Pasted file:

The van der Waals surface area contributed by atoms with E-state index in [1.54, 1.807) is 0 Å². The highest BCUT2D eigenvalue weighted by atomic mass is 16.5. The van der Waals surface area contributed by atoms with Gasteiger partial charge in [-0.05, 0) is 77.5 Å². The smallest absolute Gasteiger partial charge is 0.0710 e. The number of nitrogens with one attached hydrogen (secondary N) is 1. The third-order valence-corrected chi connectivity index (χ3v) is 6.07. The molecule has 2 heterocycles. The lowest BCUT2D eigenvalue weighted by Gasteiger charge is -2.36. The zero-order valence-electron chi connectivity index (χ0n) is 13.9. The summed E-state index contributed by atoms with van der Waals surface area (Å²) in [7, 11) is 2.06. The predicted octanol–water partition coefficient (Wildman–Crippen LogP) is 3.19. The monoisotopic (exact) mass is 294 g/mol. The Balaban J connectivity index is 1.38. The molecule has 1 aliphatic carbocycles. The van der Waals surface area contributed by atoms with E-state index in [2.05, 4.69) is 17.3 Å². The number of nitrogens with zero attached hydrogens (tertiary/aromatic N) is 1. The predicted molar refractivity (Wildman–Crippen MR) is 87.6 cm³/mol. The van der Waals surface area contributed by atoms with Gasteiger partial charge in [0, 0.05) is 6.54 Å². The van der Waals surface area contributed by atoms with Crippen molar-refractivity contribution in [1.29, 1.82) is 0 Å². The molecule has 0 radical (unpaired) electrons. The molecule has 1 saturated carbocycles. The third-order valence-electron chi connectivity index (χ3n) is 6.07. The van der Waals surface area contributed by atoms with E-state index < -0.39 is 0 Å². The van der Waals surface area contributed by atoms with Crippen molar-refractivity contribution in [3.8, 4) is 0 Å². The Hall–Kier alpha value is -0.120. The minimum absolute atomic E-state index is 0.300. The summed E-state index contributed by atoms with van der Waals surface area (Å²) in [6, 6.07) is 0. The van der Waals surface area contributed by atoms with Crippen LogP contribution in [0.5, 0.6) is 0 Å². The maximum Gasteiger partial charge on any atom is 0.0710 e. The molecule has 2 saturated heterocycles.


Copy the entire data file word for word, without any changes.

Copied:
The van der Waals surface area contributed by atoms with E-state index in [1.54, 1.807) is 0 Å². The highest BCUT2D eigenvalue weighted by atomic mass is 16.5. The van der Waals surface area contributed by atoms with Gasteiger partial charge in [-0.05, 0) is 77.5 Å². The smallest absolute Gasteiger partial charge is 0.0710 e. The number of nitrogens with one attached hydrogen (secondary N) is 1. The third-order valence-corrected chi connectivity index (χ3v) is 6.07. The molecule has 2 heterocycles. The lowest BCUT2D eigenvalue weighted by Gasteiger charge is -2.36. The zero-order valence-electron chi connectivity index (χ0n) is 13.9. The summed E-state index contributed by atoms with van der Waals surface area (Å²) in [7, 11) is 2.06. The predicted octanol–water partition coefficient (Wildman–Crippen LogP) is 3.19. The monoisotopic (exact) mass is 294 g/mol. The Balaban J connectivity index is 1.38. The molecule has 1 aliphatic carbocycles. The van der Waals surface area contributed by atoms with E-state index in [2.05, 4.69) is 17.3 Å². The number of nitrogens with zero attached hydrogens (tertiary/aromatic N) is 1. The predicted molar refractivity (Wildman–Crippen MR) is 87.6 cm³/mol. The van der Waals surface area contributed by atoms with Gasteiger partial charge in [0, 0.05) is 6.54 Å². The van der Waals surface area contributed by atoms with Crippen molar-refractivity contribution in [1.29, 1.82) is 0 Å². The molecule has 0 radical (unpaired) electrons. The molecule has 1 saturated carbocycles. The third-order valence-electron chi connectivity index (χ3n) is 6.07. The van der Waals surface area contributed by atoms with E-state index < -0.39 is 0 Å². The van der Waals surface area contributed by atoms with Crippen molar-refractivity contribution in [3.8, 4) is 0 Å². The Hall–Kier alpha value is -0.120. The minimum absolute atomic E-state index is 0.300. The summed E-state index contributed by atoms with van der Waals surface area (Å²) in [6, 6.07) is 0. The van der Waals surface area contributed by atoms with Crippen LogP contribution in [0.5, 0.6) is 0 Å². The maximum Gasteiger partial charge on any atom is 0.0710 e. The molecule has 2 saturated heterocycles.